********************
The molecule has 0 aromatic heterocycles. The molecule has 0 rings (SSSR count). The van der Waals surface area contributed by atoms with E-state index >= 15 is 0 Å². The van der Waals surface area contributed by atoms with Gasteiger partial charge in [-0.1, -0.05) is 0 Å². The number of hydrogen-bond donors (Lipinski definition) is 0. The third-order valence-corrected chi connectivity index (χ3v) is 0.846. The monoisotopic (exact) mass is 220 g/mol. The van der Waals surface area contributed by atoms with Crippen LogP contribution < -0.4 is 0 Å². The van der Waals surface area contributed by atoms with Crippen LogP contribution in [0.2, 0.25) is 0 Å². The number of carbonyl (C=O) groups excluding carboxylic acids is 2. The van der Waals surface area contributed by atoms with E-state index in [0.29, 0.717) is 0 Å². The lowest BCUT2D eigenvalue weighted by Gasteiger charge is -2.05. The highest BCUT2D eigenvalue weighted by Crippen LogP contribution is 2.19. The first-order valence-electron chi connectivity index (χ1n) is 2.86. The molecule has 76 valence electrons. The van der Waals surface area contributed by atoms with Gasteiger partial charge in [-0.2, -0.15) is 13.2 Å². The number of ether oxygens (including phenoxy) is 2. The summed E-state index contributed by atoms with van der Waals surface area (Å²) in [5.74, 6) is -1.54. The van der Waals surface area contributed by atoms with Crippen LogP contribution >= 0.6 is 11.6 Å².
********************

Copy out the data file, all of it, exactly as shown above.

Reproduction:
The molecule has 0 aromatic heterocycles. The molecule has 0 rings (SSSR count). The van der Waals surface area contributed by atoms with E-state index >= 15 is 0 Å². The van der Waals surface area contributed by atoms with Gasteiger partial charge in [-0.1, -0.05) is 0 Å². The number of hydrogen-bond donors (Lipinski definition) is 0. The third-order valence-corrected chi connectivity index (χ3v) is 0.846. The monoisotopic (exact) mass is 220 g/mol. The van der Waals surface area contributed by atoms with Crippen LogP contribution < -0.4 is 0 Å². The van der Waals surface area contributed by atoms with Crippen LogP contribution in [0.2, 0.25) is 0 Å². The number of carbonyl (C=O) groups excluding carboxylic acids is 2. The van der Waals surface area contributed by atoms with E-state index in [0.29, 0.717) is 0 Å². The lowest BCUT2D eigenvalue weighted by Gasteiger charge is -2.05. The highest BCUT2D eigenvalue weighted by Crippen LogP contribution is 2.19. The first-order valence-electron chi connectivity index (χ1n) is 2.86. The molecule has 76 valence electrons. The van der Waals surface area contributed by atoms with Gasteiger partial charge in [-0.2, -0.15) is 13.2 Å². The number of ether oxygens (including phenoxy) is 2. The summed E-state index contributed by atoms with van der Waals surface area (Å²) in [5.74, 6) is -1.54. The van der Waals surface area contributed by atoms with Crippen LogP contribution >= 0.6 is 11.6 Å².